Falling Around You.
I had to say goodbye to my favorite client and his family tonight. I am devastated about it. I can’t stop crying. He and his brother were the sweetest, most loving, funny, and lovable children on the face of the planet. They were too little to understand that when I left it would be for good. Forever. I don’t always love the kids I work with, but there are some that are just special to me, and they were
Our goodbye session was so memorable. I brought their mom a potted plant as a parting gift; I wanted to give her something as a reminder of me but also as a reminder of a new opportunity for growth. I also brought a puzzle for the boys so that they could have something to build together as a team. Families are supposed to fit together like pieces of puzzles after all. At least that is what I hear.
The boys’ mom made me gluten free pasta per my request and we all sat and shared a meal together. I brought cupcakes, which everyone seemed to enjoy. They were the sweet end to a bittersweet evening. I helped the boys’ mom do their bedtime routine by reading a few stories to them and then hanging back, observing their mom perform the tasks through which she will guide them the rest of their childhood. When it was time to say goodbye I gave the boys each a goodnight hug with the mom’s permission and said it was fun working with them. I reminded them I wouldn’t see them again. All they could ask was “Why?” And no matter how many reasons I gave them none seemed to make any sense to them at all.
After they went to bed, I held back a few tears and continued paperwork with the client’s mom until it was time to pack up my things. I had remained relatively stoic up until this point, but then I became kind of awkward and unhinged. I kept meandering around the house, looking for things I may have forgotten. I think I just didn’t want to leave. I turned on the porch light for myself—something that the client’s mom used to do for me. In retrospect, it seems kind of symbolic that I wouldn’t let her help me because I had nothing more to offer her or her family. I walked sullenly to the car in total darkness, and I drove myself to the first place I could think of that might help me feel better: the bench at Prescott Park overlooking the water where I said goodbye to Colin over the weekend.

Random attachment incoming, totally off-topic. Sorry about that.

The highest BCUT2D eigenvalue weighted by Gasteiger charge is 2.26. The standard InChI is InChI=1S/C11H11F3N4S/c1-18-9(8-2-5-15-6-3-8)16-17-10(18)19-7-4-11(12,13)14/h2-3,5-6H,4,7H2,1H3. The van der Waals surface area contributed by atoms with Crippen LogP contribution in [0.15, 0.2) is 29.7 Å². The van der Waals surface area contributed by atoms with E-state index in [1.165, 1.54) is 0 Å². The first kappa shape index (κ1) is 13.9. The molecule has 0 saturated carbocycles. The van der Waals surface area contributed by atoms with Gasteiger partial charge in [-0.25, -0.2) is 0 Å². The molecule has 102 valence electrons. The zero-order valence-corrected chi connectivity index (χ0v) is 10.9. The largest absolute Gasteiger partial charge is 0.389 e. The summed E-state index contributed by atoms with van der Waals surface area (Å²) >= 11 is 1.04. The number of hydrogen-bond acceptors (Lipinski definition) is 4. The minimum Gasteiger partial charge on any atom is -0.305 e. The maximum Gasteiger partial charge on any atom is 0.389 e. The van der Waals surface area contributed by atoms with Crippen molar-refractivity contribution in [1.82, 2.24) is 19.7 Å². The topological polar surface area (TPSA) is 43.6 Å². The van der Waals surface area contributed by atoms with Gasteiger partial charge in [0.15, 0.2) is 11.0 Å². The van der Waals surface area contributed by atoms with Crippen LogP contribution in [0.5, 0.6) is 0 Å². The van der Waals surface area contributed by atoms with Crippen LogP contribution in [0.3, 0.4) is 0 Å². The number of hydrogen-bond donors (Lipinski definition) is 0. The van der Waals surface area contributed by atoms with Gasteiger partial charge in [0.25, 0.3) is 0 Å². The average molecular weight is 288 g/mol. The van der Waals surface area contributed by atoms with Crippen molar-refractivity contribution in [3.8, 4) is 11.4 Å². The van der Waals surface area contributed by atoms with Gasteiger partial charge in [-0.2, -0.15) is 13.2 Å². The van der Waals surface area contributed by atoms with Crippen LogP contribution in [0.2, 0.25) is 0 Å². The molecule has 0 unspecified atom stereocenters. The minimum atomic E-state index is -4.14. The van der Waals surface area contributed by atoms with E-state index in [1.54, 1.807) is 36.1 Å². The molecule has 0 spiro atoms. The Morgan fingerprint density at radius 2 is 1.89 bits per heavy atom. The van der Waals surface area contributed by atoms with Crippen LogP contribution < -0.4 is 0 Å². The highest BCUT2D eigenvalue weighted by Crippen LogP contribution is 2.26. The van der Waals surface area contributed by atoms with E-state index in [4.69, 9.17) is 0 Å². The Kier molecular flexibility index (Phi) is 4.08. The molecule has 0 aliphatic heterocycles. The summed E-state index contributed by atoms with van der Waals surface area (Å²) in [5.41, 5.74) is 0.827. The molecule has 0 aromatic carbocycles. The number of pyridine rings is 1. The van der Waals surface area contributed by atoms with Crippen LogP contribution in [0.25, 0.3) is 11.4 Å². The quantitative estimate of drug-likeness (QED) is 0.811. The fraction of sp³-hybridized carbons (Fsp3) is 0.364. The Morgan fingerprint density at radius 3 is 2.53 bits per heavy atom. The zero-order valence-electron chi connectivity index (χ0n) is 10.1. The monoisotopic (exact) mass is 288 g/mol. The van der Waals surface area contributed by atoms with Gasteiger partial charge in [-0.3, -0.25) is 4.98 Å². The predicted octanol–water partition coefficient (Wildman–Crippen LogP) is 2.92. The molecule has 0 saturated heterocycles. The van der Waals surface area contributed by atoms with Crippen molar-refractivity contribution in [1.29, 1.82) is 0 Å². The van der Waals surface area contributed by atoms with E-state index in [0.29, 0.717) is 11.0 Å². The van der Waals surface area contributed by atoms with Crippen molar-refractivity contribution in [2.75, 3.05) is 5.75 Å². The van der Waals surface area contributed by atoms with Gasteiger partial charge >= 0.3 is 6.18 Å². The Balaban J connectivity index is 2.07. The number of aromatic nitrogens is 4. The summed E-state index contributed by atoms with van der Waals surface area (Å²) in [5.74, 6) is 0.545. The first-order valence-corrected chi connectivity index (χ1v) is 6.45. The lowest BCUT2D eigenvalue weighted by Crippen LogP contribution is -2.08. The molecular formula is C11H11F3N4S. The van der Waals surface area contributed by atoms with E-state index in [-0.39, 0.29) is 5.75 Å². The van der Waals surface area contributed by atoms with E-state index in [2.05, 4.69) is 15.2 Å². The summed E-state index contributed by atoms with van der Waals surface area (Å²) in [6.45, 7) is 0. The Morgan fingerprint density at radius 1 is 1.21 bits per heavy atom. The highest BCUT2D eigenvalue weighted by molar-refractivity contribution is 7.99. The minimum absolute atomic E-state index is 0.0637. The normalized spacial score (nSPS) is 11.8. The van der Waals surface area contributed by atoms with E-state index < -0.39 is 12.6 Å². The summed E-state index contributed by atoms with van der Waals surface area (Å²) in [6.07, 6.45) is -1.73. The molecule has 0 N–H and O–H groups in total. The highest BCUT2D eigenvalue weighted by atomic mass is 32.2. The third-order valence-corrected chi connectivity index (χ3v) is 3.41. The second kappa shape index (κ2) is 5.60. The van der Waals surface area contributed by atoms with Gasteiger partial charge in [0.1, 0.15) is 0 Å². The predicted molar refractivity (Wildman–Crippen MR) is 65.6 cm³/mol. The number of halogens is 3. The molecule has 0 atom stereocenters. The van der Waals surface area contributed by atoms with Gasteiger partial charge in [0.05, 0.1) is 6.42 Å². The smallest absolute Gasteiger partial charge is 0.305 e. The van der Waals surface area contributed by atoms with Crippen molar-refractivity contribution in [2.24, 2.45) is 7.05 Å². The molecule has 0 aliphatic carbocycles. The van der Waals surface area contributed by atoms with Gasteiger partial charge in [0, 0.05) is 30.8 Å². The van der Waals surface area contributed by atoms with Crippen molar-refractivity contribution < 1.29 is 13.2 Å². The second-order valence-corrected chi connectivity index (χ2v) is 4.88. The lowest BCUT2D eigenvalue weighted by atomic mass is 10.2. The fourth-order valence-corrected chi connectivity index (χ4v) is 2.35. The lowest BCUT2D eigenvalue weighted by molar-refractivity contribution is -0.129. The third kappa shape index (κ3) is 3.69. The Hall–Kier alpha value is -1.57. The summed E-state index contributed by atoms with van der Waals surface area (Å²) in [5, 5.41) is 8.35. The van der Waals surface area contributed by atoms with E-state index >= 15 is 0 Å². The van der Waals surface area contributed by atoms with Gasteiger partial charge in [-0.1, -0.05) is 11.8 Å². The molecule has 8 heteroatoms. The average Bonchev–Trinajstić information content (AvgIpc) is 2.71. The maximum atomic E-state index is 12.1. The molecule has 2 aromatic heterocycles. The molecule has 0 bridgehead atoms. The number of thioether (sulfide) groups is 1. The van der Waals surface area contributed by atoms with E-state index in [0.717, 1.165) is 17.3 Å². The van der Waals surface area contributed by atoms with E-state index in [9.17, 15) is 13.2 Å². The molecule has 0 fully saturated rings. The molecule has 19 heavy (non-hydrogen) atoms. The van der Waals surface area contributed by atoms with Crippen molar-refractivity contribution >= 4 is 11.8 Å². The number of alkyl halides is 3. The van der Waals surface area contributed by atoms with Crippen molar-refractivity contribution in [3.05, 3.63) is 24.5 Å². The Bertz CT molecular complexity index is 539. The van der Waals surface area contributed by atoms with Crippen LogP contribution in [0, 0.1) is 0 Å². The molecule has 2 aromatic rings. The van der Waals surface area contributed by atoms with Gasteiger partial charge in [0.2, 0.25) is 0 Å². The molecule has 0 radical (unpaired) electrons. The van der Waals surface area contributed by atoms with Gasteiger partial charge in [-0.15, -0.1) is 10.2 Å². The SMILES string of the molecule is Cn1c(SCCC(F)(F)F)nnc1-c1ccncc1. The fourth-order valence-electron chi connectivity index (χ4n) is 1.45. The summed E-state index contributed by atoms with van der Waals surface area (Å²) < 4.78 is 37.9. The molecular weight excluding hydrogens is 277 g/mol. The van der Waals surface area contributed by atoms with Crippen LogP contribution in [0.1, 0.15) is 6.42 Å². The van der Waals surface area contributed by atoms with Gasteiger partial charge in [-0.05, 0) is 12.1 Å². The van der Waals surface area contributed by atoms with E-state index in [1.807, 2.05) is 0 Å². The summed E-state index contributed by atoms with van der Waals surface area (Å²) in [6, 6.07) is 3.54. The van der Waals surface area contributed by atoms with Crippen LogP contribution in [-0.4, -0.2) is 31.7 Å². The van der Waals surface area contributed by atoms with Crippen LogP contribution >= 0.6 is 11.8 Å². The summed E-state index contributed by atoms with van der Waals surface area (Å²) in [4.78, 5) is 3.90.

The further away I drove the more heartsick I felt. I tried to think of someone I could call that would be able to support me and truly understand my pain. I couldn’t think of anyone. I have many friends, but most of them don’t really get what I do. Each of my friends and family has something special to offer me, but what I lack is just one person who gets me and can be my shoulder to cry on. I am missing that piece to my puzzle—the one person I can call no matter what happens in my life. I have 954 Facebook friends, and I have never felt more alone in my life than in the car at that moment.
When I got to the park, I walked over to the bench, and I was reminded that I need to be my own pillar of strength as I was overlooking the water. There is something admirable about my ability to support myself, but it can also be isolating to be entirely self-reliant. I wish I knew how to help myself let others in.
I have been listening to nothing but Ingrid Michaelson’s song “Over You” for the past few days in anticipation of this final session with my client. There is a lyric in the song that goes, Maybe if I tell myself enough, maybe if I do, I’ll get over you. I’m falling around you. I feel like I am falling to pieces around someone I have loved and lost. Every time I say goodbye I am reminded of the pain I felt when I said goodbye to others. I know it’s cliche, but I feel like a missing puzzle piece. I just want someone to pick me up and put me back where I belong because I can’t figure out where that is, and it’s lonely out here where I am.